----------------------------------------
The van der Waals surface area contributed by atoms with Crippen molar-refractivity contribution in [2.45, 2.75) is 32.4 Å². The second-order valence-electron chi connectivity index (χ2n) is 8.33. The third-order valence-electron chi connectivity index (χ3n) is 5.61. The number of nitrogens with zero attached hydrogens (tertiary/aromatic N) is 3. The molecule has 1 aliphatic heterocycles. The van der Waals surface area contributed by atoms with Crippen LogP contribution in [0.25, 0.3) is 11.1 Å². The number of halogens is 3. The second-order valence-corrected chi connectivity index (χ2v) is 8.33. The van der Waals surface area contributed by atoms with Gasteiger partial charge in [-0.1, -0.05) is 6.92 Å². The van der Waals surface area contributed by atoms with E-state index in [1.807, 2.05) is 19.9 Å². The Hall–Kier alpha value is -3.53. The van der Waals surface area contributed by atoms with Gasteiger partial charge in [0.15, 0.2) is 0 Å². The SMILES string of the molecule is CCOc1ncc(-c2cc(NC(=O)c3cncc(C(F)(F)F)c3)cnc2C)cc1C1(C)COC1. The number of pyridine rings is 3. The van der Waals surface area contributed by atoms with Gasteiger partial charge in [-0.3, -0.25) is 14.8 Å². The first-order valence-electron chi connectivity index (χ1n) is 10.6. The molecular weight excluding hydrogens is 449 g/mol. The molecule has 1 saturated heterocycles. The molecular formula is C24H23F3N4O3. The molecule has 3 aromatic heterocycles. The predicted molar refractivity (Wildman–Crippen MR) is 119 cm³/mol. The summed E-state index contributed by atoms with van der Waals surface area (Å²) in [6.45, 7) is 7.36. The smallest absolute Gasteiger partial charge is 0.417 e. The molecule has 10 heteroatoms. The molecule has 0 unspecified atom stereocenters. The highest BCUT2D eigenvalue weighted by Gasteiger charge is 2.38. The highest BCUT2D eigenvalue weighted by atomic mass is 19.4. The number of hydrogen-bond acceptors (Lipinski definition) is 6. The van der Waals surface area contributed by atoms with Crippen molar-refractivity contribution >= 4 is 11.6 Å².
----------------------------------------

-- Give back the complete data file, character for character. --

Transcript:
The van der Waals surface area contributed by atoms with Crippen molar-refractivity contribution in [2.45, 2.75) is 32.4 Å². The second-order valence-electron chi connectivity index (χ2n) is 8.33. The third-order valence-electron chi connectivity index (χ3n) is 5.61. The number of nitrogens with zero attached hydrogens (tertiary/aromatic N) is 3. The molecule has 1 aliphatic heterocycles. The van der Waals surface area contributed by atoms with Crippen LogP contribution in [0.25, 0.3) is 11.1 Å². The number of halogens is 3. The second-order valence-corrected chi connectivity index (χ2v) is 8.33. The van der Waals surface area contributed by atoms with Gasteiger partial charge in [-0.1, -0.05) is 6.92 Å². The van der Waals surface area contributed by atoms with E-state index in [1.807, 2.05) is 19.9 Å². The Hall–Kier alpha value is -3.53. The van der Waals surface area contributed by atoms with Gasteiger partial charge in [0.15, 0.2) is 0 Å². The SMILES string of the molecule is CCOc1ncc(-c2cc(NC(=O)c3cncc(C(F)(F)F)c3)cnc2C)cc1C1(C)COC1. The number of pyridine rings is 3. The van der Waals surface area contributed by atoms with Gasteiger partial charge in [-0.3, -0.25) is 14.8 Å². The first-order valence-electron chi connectivity index (χ1n) is 10.6. The molecular weight excluding hydrogens is 449 g/mol. The molecule has 1 saturated heterocycles. The molecular formula is C24H23F3N4O3. The molecule has 3 aromatic heterocycles. The predicted molar refractivity (Wildman–Crippen MR) is 119 cm³/mol. The summed E-state index contributed by atoms with van der Waals surface area (Å²) in [6.45, 7) is 7.36. The smallest absolute Gasteiger partial charge is 0.417 e. The molecule has 10 heteroatoms. The molecule has 0 unspecified atom stereocenters. The highest BCUT2D eigenvalue weighted by Gasteiger charge is 2.38. The highest BCUT2D eigenvalue weighted by atomic mass is 19.4. The number of hydrogen-bond acceptors (Lipinski definition) is 6. The van der Waals surface area contributed by atoms with Crippen molar-refractivity contribution >= 4 is 11.6 Å².